Here’s an interesting one – Google is piloting a new initiative which will display videos of various celebrities answering commonly Googled questions about them, within search results.
As you can see, when you conduct a relevant search on Google (either within the app or on mobile web), you’ll get an option to view a video response from the celebrity in question, which expands out to a full-screen, vertical video when tapped.
It’s an interesting initiative, not only because it will no doubt inspire more people to check through and see what responses they can find from their favorite stars, but also because it utilizes vertical format, which many (many) video creators are vehemently against.
But no matter how you might feel about vertical format, the research suggests that consumers simply don't turn their phones to view video - a MOVR Mobile Overview Report from December 2014 found that smartphone users hold their phones vertically about 94% of the time, and consume all types of content in this way.
The initiative could also open the door to more innovative search formats. While its only major celebrities now (Google plans to expand the feature to ‘lesser known’ celebrities in coming months), it could also become a new way to display relevant business information and data. Imagine searching for information on what Facebook looks for when hiring and seeing a selfie-style video from their head of HR to provide an explanation.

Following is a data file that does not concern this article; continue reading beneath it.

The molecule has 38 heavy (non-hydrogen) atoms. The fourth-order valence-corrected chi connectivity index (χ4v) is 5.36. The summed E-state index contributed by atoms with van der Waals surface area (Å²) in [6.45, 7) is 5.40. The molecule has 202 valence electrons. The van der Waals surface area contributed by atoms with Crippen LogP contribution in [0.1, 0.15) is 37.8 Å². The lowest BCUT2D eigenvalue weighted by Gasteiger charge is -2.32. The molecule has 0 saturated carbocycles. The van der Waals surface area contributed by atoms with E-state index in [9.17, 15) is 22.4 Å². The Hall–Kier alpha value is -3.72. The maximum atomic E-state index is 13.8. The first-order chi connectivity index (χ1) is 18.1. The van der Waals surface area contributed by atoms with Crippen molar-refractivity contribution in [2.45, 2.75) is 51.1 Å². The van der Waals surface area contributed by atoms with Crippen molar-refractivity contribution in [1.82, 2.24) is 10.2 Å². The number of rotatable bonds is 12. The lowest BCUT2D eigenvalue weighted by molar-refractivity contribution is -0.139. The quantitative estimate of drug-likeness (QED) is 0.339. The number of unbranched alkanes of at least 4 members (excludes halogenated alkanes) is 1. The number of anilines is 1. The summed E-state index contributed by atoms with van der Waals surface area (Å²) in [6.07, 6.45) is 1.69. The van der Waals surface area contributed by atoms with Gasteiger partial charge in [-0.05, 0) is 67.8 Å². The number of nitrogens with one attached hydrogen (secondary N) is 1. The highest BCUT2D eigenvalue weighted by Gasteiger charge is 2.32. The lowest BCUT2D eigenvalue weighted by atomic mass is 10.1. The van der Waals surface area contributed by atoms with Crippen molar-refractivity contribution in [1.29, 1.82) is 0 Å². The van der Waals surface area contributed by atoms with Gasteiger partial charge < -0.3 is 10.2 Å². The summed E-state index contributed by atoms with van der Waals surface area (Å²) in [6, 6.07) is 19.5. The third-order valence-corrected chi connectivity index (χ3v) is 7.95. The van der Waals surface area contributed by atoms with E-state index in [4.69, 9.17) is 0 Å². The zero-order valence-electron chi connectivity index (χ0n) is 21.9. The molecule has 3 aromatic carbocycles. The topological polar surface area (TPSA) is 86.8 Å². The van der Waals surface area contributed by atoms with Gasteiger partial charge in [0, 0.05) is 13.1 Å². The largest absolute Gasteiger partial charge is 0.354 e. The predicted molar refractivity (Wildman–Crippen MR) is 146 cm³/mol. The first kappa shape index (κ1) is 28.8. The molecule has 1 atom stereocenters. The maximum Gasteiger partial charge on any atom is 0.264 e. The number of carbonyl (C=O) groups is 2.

Google’s introduced new tools along similar, context-adding lines this year, including ‘Google My Business’ posts, small, micro-blogs that can appear alongside relevant search results.
With the addition of video options, Google could be looking to create their own online hubs for businesses, with similar features to social profiles, which may provide even more value, given its position as the dominant platform for online search.
But Google is coming under more pressure on the search front – Facebook now facilitates more than 2 billion searches per day, while other social platforms, notably Pinterest, are also rising as discovery tools.
Google hasn’t been able to crack social itself, with their best hope, Google+, largely flaming out. Maybe, with new additions like this, Google can add social elements within their flagship functionality, which could lessen the impact of social search.
Of course, that’s pure speculation, there’s nothing to suggest Google’s looking any further than adding a fun, new addition to popular searches, just in time for the holidays. But still, it’s interesting to note the implications for search habits, and how Google could, theoretically, use such trends in future endeavors.
The new Google celebrity selfie videos are currently being piloted on mobile in the US.